We also watched JUMANJI: WELCOME TO THE JUNGLE which more fun than a Donkey Kong barrel full of CGI monkeys. Clever, character-based jokes, a beautiful ensemble cast — TWO ensembles, in fact — and although the thing’s a CGI-fest (something LOGAN, to its credit, never feels like), which meant I wasn’t particularly interested in any of the action, it as the alibi that it’s all happening inside a game. There’s probably a visual look out there which would have made interesting use of CG stylisation, the way TRON did, but neither the original JUMANJI with its ambulatory taxidermy animals, not this one, has found it. But the Rock and Kevin Hart and Karen Gillan and Jack Black are lovely, and although I find I strangely still have no interest in other Jake Kasdan films such as BAD TEACHER and SEX TAPE, I would happily watch the sequel to the reboot of film of the book about the game.

9 Responses to “Undercaffeinated blog post”

  1. Sudarshan Ramani Says:

    I liked Logan. I saw that film in early 2017 and I found it cathartic at the time. All the heroes died and end up as losers. The corporations have made them slaves and toys (which makes sense since that’s what these characters are). And the movie goes straight towards tragedy, meaning that these characters don’t get better or have more adventures. To me the movie captured the sense of defeat about Trump winning, albeit unintentionally since obviously the production happened before the election and so on.

    About the only other superhero movie that comes close to being truly subversive is Tim Burton’s Batman Returns (a touchstone for Assayas in Irma Vep). That’s a better film ultimately but Logan is quite good. I’ve only ever seen the color version so haven’t seen the black-and-white.

  2. David Ehrenstein Says:

    The Adventures of Buckaroo Banzai is most definitely a subversive superhero.

  3. Sudarshan Ramani Says:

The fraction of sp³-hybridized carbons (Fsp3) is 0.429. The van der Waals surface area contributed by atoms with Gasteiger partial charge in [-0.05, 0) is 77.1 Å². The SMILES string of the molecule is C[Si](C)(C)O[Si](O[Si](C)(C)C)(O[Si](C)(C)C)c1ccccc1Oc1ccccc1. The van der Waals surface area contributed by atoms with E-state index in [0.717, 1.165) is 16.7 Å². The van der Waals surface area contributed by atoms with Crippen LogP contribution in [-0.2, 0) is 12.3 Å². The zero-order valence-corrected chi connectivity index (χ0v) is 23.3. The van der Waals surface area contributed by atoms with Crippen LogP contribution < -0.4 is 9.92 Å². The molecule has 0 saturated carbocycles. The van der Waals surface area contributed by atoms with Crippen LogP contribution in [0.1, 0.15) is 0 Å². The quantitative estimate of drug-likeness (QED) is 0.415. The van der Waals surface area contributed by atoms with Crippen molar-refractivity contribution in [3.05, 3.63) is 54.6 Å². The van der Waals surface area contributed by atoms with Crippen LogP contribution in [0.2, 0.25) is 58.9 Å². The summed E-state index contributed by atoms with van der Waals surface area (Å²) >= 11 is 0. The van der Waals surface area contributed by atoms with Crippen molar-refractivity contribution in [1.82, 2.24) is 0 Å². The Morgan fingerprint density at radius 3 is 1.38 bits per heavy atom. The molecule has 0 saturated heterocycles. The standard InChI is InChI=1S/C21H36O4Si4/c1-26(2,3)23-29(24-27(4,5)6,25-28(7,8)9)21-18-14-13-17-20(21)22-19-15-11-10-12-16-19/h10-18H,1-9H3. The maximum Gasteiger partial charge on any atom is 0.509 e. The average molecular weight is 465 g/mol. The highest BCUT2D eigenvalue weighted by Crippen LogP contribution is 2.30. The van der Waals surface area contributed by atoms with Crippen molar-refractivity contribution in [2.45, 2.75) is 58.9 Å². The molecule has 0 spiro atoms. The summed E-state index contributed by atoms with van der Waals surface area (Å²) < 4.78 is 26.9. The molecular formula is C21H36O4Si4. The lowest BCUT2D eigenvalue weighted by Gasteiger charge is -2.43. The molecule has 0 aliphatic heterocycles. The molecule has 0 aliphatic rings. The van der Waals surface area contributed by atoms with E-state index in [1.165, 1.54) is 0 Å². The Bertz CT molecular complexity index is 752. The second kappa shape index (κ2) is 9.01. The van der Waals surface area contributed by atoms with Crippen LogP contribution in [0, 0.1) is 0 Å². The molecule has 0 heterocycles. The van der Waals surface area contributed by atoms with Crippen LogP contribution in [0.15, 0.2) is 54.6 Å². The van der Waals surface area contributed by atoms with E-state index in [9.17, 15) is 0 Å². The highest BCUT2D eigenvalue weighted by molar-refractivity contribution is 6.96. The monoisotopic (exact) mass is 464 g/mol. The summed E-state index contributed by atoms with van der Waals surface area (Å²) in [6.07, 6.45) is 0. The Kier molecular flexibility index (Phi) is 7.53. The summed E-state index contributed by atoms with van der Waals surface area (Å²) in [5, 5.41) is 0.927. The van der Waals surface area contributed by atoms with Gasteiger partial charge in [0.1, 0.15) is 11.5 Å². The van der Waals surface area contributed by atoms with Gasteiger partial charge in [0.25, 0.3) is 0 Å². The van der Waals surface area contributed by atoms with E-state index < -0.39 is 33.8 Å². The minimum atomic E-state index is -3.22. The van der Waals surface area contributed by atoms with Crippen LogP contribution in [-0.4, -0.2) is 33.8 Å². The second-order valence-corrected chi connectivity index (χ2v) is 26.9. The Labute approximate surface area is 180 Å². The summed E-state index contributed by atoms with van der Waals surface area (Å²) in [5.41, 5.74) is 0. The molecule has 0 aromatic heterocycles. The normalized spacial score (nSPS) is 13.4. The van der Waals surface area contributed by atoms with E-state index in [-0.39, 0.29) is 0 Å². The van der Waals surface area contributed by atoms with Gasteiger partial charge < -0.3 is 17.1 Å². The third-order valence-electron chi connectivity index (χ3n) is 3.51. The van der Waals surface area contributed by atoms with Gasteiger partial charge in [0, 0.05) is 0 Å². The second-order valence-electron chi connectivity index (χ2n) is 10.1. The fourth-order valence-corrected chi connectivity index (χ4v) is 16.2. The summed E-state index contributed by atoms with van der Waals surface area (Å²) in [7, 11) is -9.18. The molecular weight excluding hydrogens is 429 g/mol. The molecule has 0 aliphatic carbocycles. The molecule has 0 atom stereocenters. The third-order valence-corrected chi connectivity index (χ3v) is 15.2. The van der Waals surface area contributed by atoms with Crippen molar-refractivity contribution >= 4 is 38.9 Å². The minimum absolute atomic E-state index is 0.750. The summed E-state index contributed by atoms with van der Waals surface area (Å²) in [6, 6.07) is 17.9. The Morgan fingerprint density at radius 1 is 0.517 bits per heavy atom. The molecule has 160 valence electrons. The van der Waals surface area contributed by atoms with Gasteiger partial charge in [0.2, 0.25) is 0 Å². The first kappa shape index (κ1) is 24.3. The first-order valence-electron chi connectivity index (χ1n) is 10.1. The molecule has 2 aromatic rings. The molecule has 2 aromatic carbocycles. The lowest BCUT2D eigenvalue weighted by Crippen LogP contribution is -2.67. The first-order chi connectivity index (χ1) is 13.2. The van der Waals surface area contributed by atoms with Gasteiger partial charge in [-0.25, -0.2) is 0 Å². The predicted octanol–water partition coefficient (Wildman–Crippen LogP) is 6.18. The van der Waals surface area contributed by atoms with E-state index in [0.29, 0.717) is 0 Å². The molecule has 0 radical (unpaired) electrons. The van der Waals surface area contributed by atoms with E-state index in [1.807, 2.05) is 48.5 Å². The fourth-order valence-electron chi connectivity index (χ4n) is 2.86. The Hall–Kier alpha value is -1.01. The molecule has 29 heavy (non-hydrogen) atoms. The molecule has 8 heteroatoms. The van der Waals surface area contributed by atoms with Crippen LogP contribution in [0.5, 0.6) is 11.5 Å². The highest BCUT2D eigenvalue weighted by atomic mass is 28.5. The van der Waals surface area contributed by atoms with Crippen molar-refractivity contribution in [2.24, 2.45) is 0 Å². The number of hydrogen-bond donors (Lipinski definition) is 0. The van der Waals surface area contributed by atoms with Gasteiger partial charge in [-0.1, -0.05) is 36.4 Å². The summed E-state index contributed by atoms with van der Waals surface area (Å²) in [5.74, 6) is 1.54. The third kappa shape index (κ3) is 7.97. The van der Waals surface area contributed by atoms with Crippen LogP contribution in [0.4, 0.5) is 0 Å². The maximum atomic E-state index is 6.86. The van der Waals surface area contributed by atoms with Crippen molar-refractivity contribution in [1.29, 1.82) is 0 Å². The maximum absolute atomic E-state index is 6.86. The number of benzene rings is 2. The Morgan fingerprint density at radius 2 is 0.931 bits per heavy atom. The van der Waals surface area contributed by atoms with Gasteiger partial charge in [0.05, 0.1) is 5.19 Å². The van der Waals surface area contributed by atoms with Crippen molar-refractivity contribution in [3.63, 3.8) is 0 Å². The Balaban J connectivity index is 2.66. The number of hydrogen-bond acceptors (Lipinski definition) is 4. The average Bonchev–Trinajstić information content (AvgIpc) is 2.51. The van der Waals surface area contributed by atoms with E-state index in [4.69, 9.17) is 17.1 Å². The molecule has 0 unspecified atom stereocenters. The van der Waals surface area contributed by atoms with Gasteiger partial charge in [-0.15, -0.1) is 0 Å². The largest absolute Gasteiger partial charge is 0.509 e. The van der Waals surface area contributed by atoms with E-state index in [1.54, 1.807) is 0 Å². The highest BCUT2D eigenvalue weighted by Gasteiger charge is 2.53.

It’s subversive of a lot of things rather than just superheroism.

    The problem with superheroes is the word hero…movies went through a phase where we learnt to doubt and distrust regular heroes back in the ’60s and ’70s (Peckinpah, Altman, Taxi Driver, likewise Chinatown, Night Moves, among others) and superheroes once again ask us to lapse into a naive classicism. The most interesting parts of superhero stories are usually the villains and the costumes, and the props…so Batman Returns has more screentime for Michelle Pfeiffer’s villain. Whereas Logan removes villains altogether and has the hero fight corporations and the state and end up defeated and exploited.

    Olivier Assayas said in an interview recently that he used to follow superhero comics in the 80s and he regrets the fact that the superhero adaptations don’t reflect the weirdness and strength of the comics.

    In Irma Vep he connected modern action films of the early 90s with Feuillade. And fundamentally Feuillade and stuff like Lang’s Dr. Mabuse didn’t get corporatized remaining part of a real authentic culture whereas superheroes are essentially toys (the comics for instance barely sell anything and around the world superhero comics aren’t as popular as people think they are).

  4. I had some hopes that Doctor Strange would capture some of the comics’ psychedelic madness, but not so much. I’m sure the next one will be pretty, and probably a bit better, but yes, the true weirdness of Kirby and Ditko is missing.

    The superhero genre is based in adolescent power fantasy, which has its place, but the attempts to dignify it with “realism” or Wagnerian pomp strike me as misguided. And the way it dominates cinema right now is very unhealthy.

    Thanks for the Assayas link!

  5. Sudarshan Ramani Says:

    I am not against the idea of “dignifying” superhero stories on principle. After all, westerns and crime movies and science-fiction movies at different times have been dignified, as have musicals (“dignity…always dignity”). The problem is that most producer’s ideas of dignity is on the level of bad sports movies and Oscar weepies and nothing else. I don’t know if the only alternative to the self-serious pompous superhero film is the pop-art Lichtenstein approach…which itself is as dated as the superhero junk of the ’60s once was. And even then William Klein captured that zeitgeist so perfectly in the 1960s that it’s hard to conceive improving on Mr. Freedom.